The V-shaped track of the belt is tracked in the mating […]
The V-shaped track of the belt is tracked in the mating groove in the pulley (or pulley) so that the belt can not fall. As the load increases, the belt also tends to wedge into the groove, the greater the load, the greater the wedging action, the improved torque transmission and the automotive v belts as an effective solution. They may be supplied in a variety of fixed lengths or as segments, where segments (splices) form bands of desired length.
For high power requirements, two or more automotive v belts can be connected side by side in a multi-V or belt-like belt arrangement to run on a matching multi-slot pulley. The strength of these bands is obtained by reinforcing fibers such as steel, polyester or aramid.
How do we measure automotive v belts? The easiest way to find the external length is to use a fabric tape to get a circumferential reading. If there is no fabric tape, wrap a rope on the belt, cut it at the junction, and measure it. If you do not have any strings, you can place the belt vertically and then scroll until it rotates completely. The distance traveled will be your external distance.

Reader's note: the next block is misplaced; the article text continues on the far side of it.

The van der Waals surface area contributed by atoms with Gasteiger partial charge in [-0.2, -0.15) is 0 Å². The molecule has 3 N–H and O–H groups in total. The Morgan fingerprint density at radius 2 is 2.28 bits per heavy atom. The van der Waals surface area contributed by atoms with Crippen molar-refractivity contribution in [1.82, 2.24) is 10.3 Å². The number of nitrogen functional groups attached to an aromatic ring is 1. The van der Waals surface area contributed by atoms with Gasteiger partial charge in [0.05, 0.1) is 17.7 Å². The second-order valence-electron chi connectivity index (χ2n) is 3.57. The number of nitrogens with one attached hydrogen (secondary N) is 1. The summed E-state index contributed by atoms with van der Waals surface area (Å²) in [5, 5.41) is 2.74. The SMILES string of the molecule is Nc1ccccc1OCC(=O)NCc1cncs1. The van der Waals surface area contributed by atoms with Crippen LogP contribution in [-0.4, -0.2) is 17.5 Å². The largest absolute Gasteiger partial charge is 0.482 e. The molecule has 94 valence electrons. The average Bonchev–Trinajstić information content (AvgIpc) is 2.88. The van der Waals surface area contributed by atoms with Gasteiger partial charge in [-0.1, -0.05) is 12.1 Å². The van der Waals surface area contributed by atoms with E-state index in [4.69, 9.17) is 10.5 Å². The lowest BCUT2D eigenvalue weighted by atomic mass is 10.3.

The interior length is tricky place. It is very difficult to measure the inside of a round object with a tape or a rope because you can not apply tension to it. There are special measuring instruments dedicated to automotive v belts, but if you do not have one, then it seems almost impossible. A simple and inexact way to find out how long should it be inside, wrap your rope on a pulley system, your belt will be installed and measured. As mentioned above, this is a bit inaccurate.
Of course, if you like a shortcut, the V belt's internal length does not need to "measure" at all. As long as you know the outer length of the belt, the top width and height, the internal length can be inferred from the outside.